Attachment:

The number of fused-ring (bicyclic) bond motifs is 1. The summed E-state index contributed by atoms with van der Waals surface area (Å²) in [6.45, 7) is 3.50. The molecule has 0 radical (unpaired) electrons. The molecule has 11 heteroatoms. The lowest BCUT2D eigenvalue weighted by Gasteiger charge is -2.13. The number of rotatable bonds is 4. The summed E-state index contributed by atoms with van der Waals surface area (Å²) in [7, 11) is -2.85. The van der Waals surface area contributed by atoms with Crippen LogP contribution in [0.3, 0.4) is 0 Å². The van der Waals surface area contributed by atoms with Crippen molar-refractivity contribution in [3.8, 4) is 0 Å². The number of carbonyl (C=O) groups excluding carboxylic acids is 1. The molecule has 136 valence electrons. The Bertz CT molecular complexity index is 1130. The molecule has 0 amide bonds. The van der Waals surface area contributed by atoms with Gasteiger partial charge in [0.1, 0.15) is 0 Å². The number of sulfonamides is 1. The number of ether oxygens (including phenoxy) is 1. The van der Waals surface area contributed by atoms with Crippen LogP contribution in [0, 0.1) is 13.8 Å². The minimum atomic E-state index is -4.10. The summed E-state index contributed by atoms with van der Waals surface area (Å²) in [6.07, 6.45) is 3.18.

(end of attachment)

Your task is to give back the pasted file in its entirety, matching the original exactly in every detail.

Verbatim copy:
The number of fused-ring (bicyclic) bond motifs is 1. The summed E-state index contributed by atoms with van der Waals surface area (Å²) in [6.45, 7) is 3.50. The molecule has 0 radical (unpaired) electrons. The molecule has 11 heteroatoms. The lowest BCUT2D eigenvalue weighted by Gasteiger charge is -2.13. The number of rotatable bonds is 4. The summed E-state index contributed by atoms with van der Waals surface area (Å²) in [7, 11) is -2.85. The van der Waals surface area contributed by atoms with Crippen LogP contribution in [0.3, 0.4) is 0 Å². The van der Waals surface area contributed by atoms with Crippen molar-refractivity contribution in [3.8, 4) is 0 Å². The number of carbonyl (C=O) groups excluding carboxylic acids is 1. The molecule has 136 valence electrons. The Bertz CT molecular complexity index is 1130. The molecule has 0 amide bonds. The van der Waals surface area contributed by atoms with Gasteiger partial charge in [0.1, 0.15) is 0 Å². The number of sulfonamides is 1. The number of ether oxygens (including phenoxy) is 1. The van der Waals surface area contributed by atoms with Crippen LogP contribution in [0, 0.1) is 13.8 Å². The minimum atomic E-state index is -4.10. The summed E-state index contributed by atoms with van der Waals surface area (Å²) in [6.07, 6.45) is 3.18.